Early Christianity and Mormonism:
The LDS Temple Endowment: An Introduction
©Barry Bickmore. All rights reserved.
Reference Info - glossary of ancient Christian writers and documents, guide to abbreviations, bibliography.
Introduction - Why So Hush-Hush?
The reinstitution of temple worship was an integral part of the "Restoration of All Things", and yet the content of these ordinances is so shocking to much of the rest of the Christian world that they are routinely labelled as satanic in anti-Mormon literature.1 A large part of the information purveyed in these "exposes" is patently false, however, so perhaps the average Christian would be quite a bit less shocked by LDS temple ordinances if he could be disabused of his wild notions about what goes on in them. This is easier said than done, unfortunately, since Latter-day Saints do not speak openly about certain aspects of these sacred ordinances, especially the Endowment.
Certainly this is the crux of the problem encountered by a site such as this, which seeks to present parallels to LDS beliefs and practices in ancient Christianity. As a Latter-day Saint who has participated in these rites, I am bound not to discuss certain aspects of them outside of our temple walls. This is no attempt on the part of Mormons to make their rituals seem more mysterious and impressive. Rather, Latter-day Saints do not discuss certain things in order to follow Jesus' command: "Give not that which is holy unto the dogs, neither cast ye your pearls before swine, lest they trample them under their feet, and turn again and rend you."2 That is, even though many may be curious about certain aspects of the gospel, they are probably not willing to take on the added responsibility which goes along with that knowledge. For anyone who is willing to learn the mysteries of God "precept upon precept; line upon line,... here a little, and there a little"3, and to make such commitments, the doors to the knowledge of the temple are soon opened. (Latter-day Saints may qualify to enter the temple after only one year of membership, as long as the candidate has been living in accordance with his or her covenants.) As Jesus said immediately after he charged his disciples not to cast their pearls before swine, "Ask, and it shall be given you; seek, and ye shall find; knock, and it shall be opened unto you...."4 The Book of Mormon explains this principle clearly:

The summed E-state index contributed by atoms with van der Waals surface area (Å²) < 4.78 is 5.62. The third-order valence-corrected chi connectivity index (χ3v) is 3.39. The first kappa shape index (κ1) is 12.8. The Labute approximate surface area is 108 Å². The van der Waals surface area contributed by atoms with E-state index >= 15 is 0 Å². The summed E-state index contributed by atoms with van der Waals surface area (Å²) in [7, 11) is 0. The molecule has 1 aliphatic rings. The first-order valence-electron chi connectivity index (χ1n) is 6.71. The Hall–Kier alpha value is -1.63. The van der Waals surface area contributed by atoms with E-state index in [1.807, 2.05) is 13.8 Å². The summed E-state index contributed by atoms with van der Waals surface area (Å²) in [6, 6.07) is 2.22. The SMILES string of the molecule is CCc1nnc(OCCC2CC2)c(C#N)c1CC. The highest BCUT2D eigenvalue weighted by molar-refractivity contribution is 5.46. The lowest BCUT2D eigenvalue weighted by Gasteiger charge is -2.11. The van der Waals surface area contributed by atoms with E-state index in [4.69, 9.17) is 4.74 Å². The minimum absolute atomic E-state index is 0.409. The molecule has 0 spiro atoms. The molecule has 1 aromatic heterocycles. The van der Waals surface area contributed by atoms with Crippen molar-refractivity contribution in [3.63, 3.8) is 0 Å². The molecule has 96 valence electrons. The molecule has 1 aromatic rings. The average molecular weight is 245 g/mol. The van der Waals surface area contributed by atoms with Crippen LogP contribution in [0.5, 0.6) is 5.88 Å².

And now Alma began to expound these things unto him, saying: It is given unto many to know the mysteries of God; nevertheless they are laid under a strict command that they shall not impart only according to the portion of his word which he doth grant unto the children of men, according to the heed and diligence which they give unto him. And therefore, he that will harden his heart, the same receiveth the lesser portion of the word; and he that will not harden his heart, to him is given the greater portion of the word, until it is given unto him to know the mysteries of God until he know them in full. And they that will harden their hearts, to them is given the lesser portion of the word until they know nothing concerning his mysteries....5
Therefore, I will begin this series of essays with an explanation of the temple Endowment which will consist exclusively of the information available in publicly published statements of various Latter-day Saint general authorities. I will neither go beyond the substance of these statements in my commentary nor comment very much on those parts of ancient ceremonies presented which parallel the Endowment. That is, certain aspects of the ancient ceremonies I will present are very similar to the temple ceremony, and certain aspects are not. (Very little doctrine or practice was transmitted through the apostasy without changes or corruptions, and given their esoteric nature, the temple ceremonies would probably have been among the first ordinances to become corrupted and/or lost.)
In large part I will leave it up to the reader to judge the significance of each article of information presented. Thus, those readers who have participated in the Endowment will necessarily be better equipped in their judgement than those who have not. However, much of the information presented will be related to those parts of the temple ceremony which are public knowledge, so even one who is only cursorily familiar with this aspect of Mormonism will be in a position to examine much of the evidence.
The temple Endowment is primarily a vehicle to present knowlege to the Saints. Therefore, the Plan of Salvation is presented to the participants in symbolic form, reminding them of their covenants before God and the way to exaltation. If one gains this knowlege and lives by it he has the keys he needs to come into the presence of God in the world to come. The public descriptions and explanations of the Endowment by prophets and Apostles of the LDS Church which follow should give the reader some idea of what goes on in this sacred ordinance.
Elder John A. Widtsoe, formerly an apostle in the Restored Church, outlined the Endowment thus:
The endowment and the temple work as revealed by the Lord to the Prophet Joseph Smith fall clearly into four distinct parts: The preparatory ordinances; the giving of instruction by lectures and representations; covenants; and, finally, tests of knowledge. I doubt that the Prophet Joseph Smith, unlearned and untrained in logic, could of himself have made the thing so logically complete.6